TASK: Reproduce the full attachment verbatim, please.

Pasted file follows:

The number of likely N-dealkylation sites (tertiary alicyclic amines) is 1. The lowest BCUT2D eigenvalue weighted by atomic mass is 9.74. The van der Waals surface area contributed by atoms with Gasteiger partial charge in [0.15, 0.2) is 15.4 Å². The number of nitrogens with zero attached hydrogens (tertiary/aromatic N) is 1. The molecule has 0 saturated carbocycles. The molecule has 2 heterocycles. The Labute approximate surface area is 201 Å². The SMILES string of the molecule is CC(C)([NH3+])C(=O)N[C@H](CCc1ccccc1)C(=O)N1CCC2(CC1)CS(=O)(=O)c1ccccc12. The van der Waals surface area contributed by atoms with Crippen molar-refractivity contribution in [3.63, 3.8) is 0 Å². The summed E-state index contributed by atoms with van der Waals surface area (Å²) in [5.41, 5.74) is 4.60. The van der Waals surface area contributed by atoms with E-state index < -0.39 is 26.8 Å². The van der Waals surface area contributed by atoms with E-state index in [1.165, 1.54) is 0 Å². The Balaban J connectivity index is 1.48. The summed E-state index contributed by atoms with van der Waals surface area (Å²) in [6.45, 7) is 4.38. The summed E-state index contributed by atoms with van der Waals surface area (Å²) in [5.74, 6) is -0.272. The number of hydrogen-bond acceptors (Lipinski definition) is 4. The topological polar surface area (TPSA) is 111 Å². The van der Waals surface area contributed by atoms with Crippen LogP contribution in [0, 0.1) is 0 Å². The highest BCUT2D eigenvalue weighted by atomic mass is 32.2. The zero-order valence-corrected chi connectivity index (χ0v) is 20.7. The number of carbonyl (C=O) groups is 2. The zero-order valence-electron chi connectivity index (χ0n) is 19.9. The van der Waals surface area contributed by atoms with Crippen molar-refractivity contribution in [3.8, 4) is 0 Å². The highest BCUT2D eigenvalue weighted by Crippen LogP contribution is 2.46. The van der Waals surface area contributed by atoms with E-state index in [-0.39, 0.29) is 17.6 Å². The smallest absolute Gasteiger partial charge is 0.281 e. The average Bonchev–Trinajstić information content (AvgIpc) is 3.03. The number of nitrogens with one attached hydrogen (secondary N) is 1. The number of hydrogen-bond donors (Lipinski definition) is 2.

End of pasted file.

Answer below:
The number of likely N-dealkylation sites (tertiary alicyclic amines) is 1. The lowest BCUT2D eigenvalue weighted by atomic mass is 9.74. The van der Waals surface area contributed by atoms with Gasteiger partial charge in [0.15, 0.2) is 15.4 Å². The number of nitrogens with zero attached hydrogens (tertiary/aromatic N) is 1. The molecule has 0 saturated carbocycles. The molecule has 2 heterocycles. The Labute approximate surface area is 201 Å². The SMILES string of the molecule is CC(C)([NH3+])C(=O)N[C@H](CCc1ccccc1)C(=O)N1CCC2(CC1)CS(=O)(=O)c1ccccc12. The van der Waals surface area contributed by atoms with Crippen molar-refractivity contribution in [3.63, 3.8) is 0 Å². The summed E-state index contributed by atoms with van der Waals surface area (Å²) in [5.41, 5.74) is 4.60. The van der Waals surface area contributed by atoms with E-state index < -0.39 is 26.8 Å². The van der Waals surface area contributed by atoms with E-state index in [1.165, 1.54) is 0 Å². The Balaban J connectivity index is 1.48. The summed E-state index contributed by atoms with van der Waals surface area (Å²) in [6.45, 7) is 4.38. The summed E-state index contributed by atoms with van der Waals surface area (Å²) in [5.74, 6) is -0.272. The number of hydrogen-bond acceptors (Lipinski definition) is 4. The topological polar surface area (TPSA) is 111 Å². The van der Waals surface area contributed by atoms with Crippen LogP contribution in [0, 0.1) is 0 Å². The highest BCUT2D eigenvalue weighted by atomic mass is 32.2. The zero-order valence-corrected chi connectivity index (χ0v) is 20.7. The number of carbonyl (C=O) groups is 2. The zero-order valence-electron chi connectivity index (χ0n) is 19.9. The van der Waals surface area contributed by atoms with Crippen molar-refractivity contribution in [3.8, 4) is 0 Å². The highest BCUT2D eigenvalue weighted by Crippen LogP contribution is 2.46. The van der Waals surface area contributed by atoms with E-state index in [-0.39, 0.29) is 17.6 Å². The smallest absolute Gasteiger partial charge is 0.281 e. The average Bonchev–Trinajstić information content (AvgIpc) is 3.03. The number of nitrogens with one attached hydrogen (secondary N) is 1. The number of hydrogen-bond donors (Lipinski definition) is 2.